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John Saker is a New Zealand basketball pioneer. He was one of the earliest players to delve into the American college scene, and became our first professional when he stumbled into a contract in France in the 1970s. He is also, almost certainly, our loveliest writer on the sport. Hayden Meikle talks to the Wellington writer and wine connoisseur.
Hayden Meikle: Why basketball? Why did you fall in love with the sport?
John Saker: A whole lot of things. The first was the freedom I got from basketball to express myself athletically. I say that to rugby players and they say, ''Oh, come on.''
But those guys are always backs. Being a lock, as I was, I felt I was just moving from scrum to scrum. The ball was never there for me. It was grunt work, and I was looking for more from a sport. Another aspect was the American link. That connection always fascinated me, more so because in those days we were so cut off from it. You would go to a magazine shop in Wellington every week for a year, and then finally something would arrive. An All-Pro annual, perhaps. You would treasure it and just devour that over the next few months. It was an opening to another world, and I quite liked that. And, at a physical level, there was the jumping thing. Every scoring movement in basketball involves a jump. The aerial dimension makes basketball quite special.
HM: You talk at length in your new book about falling in love with the hook shot, of all things. Explain how that happened.
JS: I talk about this guy, this big lunk in a visiting American team, who had a gorgeous hook shot. He just made it look so easy. I wanted to learn how to do that. It was so aesthetically pleasing, so graceful and complete.
HM: You write that ''beauty was not something New Zealand did well''. Are we getting better at appreciating beauty in sport in this country?
JS: I think we are. I think the arrival of more women into sport has been a factor. More women are fans now, and that's changed things. The laconic, grim-faced 1960s All Black was the face of sport when I grew up and we've moved away from that. Beautiful games like basketball and soccer are being given their due now.
HM: You also write that ''if rugby is the Sun King of New Zealand sport, basketball is a palace fringe dweller''. Are we seeing that change at all?
JS: Definitely. Basketball is in remarkably good shape in New Zealand. I think the 2002 team that finished fourth in the world changed everything. The Tall Blacks have not feared Australia since then. I don't think most New Zealanders realise how amazing it is that the Tall Blacks are ranked 21st in the world. It's a global sport. But there are still plenty of kids playing the sport. There are better gyms. There is now a much wider understanding of, and respect for, basketball. Though I do wish that was better reflected in the funding our national teams get.
HM: What do you make of what the Breakers have achieved over their time in the Australian competition?
JS: It took a while for them to get going. It took a while to get used to that league. But they've been great for the game. They're a terrific, very likeable team. And hey, what about that latest championship? Amazing.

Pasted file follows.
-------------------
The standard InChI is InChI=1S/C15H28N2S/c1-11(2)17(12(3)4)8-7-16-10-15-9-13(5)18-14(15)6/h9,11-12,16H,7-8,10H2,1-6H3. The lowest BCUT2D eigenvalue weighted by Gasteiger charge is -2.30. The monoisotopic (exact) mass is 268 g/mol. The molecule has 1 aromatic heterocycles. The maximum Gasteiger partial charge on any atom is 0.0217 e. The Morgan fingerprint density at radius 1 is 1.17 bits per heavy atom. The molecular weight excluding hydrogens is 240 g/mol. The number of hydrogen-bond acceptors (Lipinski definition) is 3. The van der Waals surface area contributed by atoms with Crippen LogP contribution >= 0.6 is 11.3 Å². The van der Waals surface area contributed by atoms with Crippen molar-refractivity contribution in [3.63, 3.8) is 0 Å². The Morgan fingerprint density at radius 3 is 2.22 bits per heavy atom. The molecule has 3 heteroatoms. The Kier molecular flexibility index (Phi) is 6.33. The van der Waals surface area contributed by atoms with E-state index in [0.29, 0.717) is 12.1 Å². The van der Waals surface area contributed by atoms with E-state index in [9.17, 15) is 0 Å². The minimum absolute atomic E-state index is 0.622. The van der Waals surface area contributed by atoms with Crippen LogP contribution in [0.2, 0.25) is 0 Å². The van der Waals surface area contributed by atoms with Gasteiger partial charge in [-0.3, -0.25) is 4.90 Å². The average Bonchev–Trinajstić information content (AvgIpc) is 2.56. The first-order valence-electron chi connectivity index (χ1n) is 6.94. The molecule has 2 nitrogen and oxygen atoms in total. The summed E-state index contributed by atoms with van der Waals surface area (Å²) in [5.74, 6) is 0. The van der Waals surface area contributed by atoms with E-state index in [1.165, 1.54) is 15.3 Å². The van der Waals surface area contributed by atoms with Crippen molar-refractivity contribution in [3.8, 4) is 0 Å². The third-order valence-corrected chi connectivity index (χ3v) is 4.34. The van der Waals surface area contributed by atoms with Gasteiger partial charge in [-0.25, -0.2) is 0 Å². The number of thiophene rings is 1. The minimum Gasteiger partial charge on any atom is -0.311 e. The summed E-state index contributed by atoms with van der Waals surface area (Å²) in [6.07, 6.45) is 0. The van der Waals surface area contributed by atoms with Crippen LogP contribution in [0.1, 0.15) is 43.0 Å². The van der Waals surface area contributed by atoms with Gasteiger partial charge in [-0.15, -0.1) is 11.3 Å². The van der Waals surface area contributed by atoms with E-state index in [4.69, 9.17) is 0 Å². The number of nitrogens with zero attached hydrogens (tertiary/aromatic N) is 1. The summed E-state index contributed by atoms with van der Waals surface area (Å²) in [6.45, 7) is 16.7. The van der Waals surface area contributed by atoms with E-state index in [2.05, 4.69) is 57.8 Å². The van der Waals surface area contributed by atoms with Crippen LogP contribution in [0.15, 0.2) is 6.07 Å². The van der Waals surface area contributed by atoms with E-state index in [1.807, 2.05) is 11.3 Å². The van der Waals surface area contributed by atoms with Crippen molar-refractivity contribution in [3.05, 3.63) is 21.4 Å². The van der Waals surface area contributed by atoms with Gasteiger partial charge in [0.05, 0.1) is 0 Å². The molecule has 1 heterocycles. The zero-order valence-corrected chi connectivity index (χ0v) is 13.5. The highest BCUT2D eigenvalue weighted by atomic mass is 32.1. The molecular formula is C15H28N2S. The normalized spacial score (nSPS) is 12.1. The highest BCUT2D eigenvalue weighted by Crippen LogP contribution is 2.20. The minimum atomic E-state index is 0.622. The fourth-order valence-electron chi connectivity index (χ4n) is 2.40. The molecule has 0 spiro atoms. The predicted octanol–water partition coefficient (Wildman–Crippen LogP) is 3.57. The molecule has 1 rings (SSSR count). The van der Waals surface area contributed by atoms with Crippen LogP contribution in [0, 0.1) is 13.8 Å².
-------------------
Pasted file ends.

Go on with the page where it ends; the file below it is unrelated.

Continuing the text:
HM: Do you think the Breakers' success has had a significant effect on the New Zealand league? Any blood on their hands?
JS: No, I wouldn't say that. The New Zealand league hasn't been well run for quite a while, and I don't think you can blame the Breakers for that. The local league is still strong in the provinces, in places like Nelson and Napier.
HM: Where do you see Steven Adams' career heading?
JS: I think he's a champion, I really do. He's come so far, so quickly. There's no doubt OKC has been good for him. Over the next few years, it will be interesting. He needs to be encouraged to take on a greater offensive role, because he's got wonderful skills. He's always done what he's told, but I think it's time to unshackle him, to get him involved in the offence more. Steven is going to be a force.
HM: Are you pleased to see more young New Zealanders playing college basketball in the United States?
JS: Yeah, it's a great pathway if it works for you. There's no typical US experience - there are big schools, small schools, junior colleges. To get the right match for a player can be difficult, and I've heard stories where it hasn't worked well. I was very happy for a couple of years in Montana. I was one of the first to take up a basketball scholarship, a few years after Ngatai Smith from Church College, perhaps another one or two. But it shouldn't seen as the only pathway. That 2002 Tall Blacks team had Phill Jones and Pero Cameron, great international players who were both developed in New Zealand.
HM: Best three basketball books you've read?
JS: The Breaks Of The Game is a fabulous book. My second would be another David Halberstam book, the Michael Jordan one called Playing For Keeps. And the third that had an impact on me was the Bill Bradley book, A Sense Of Where You Are, by John McPhee.
HM: I recall your son, Paul, playing for the Nuggets back in the day. What's he up to now?
JS: Paul did his law degree and loved his time in Otago. He's in Wellington after having lived in Paris for seven years, trying to make his way as a musician. He had some success but thought he might give law a go again. He's a case solicitor at the Insurance and Savings Ombudsman's office. Like me, he has stuffed ankles so he can't play much basketball any more.
HM: You've also written extensively about wine. Got a favourite drop from down this way?
JS: Central Otago pinot noir is a worldwide phenomenon. There's some great stuff coming out of there. Take your pick from the 2012 vintage. A lot of beautiful wines were made that year.- Open Looks, John Saker's tale of his lifetime love affair with basketball (Awa Press), is in stores today.